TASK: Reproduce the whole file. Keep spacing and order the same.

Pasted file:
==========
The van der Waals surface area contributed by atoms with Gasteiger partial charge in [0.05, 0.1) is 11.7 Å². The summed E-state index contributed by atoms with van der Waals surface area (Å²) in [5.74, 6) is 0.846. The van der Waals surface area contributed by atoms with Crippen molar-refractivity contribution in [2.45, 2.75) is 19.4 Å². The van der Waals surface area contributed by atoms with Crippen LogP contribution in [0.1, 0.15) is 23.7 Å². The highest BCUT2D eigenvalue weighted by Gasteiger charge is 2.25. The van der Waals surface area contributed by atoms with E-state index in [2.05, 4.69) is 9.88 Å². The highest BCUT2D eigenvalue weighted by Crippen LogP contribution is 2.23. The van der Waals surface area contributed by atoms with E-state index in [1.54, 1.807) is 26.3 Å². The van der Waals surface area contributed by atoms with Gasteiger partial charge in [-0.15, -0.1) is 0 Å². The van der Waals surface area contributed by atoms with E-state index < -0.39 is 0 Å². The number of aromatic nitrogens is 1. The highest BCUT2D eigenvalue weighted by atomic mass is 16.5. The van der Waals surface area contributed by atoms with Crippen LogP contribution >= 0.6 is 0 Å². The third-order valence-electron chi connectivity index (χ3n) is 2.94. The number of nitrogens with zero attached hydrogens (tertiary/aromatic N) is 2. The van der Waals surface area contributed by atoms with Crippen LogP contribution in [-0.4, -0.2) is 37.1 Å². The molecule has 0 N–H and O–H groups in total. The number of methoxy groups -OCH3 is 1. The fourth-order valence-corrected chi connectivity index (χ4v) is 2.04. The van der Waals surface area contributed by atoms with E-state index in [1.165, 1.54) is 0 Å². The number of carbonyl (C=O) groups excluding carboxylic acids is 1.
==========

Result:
The van der Waals surface area contributed by atoms with Gasteiger partial charge in [0.05, 0.1) is 11.7 Å². The summed E-state index contributed by atoms with van der Waals surface area (Å²) in [5.74, 6) is 0.846. The van der Waals surface area contributed by atoms with Crippen molar-refractivity contribution in [2.45, 2.75) is 19.4 Å². The van der Waals surface area contributed by atoms with Crippen LogP contribution in [0.1, 0.15) is 23.7 Å². The highest BCUT2D eigenvalue weighted by Gasteiger charge is 2.25. The van der Waals surface area contributed by atoms with E-state index in [2.05, 4.69) is 9.88 Å². The highest BCUT2D eigenvalue weighted by Crippen LogP contribution is 2.23. The van der Waals surface area contributed by atoms with E-state index in [1.54, 1.807) is 26.3 Å². The van der Waals surface area contributed by atoms with Gasteiger partial charge in [-0.15, -0.1) is 0 Å². The van der Waals surface area contributed by atoms with E-state index < -0.39 is 0 Å². The number of aromatic nitrogens is 1. The highest BCUT2D eigenvalue weighted by atomic mass is 16.5. The van der Waals surface area contributed by atoms with Crippen LogP contribution >= 0.6 is 0 Å². The third-order valence-electron chi connectivity index (χ3n) is 2.94. The number of nitrogens with zero attached hydrogens (tertiary/aromatic N) is 2. The van der Waals surface area contributed by atoms with Crippen LogP contribution in [-0.4, -0.2) is 37.1 Å². The molecule has 0 N–H and O–H groups in total. The number of methoxy groups -OCH3 is 1. The fourth-order valence-corrected chi connectivity index (χ4v) is 2.04. The van der Waals surface area contributed by atoms with E-state index in [1.165, 1.54) is 0 Å². The number of carbonyl (C=O) groups excluding carboxylic acids is 1.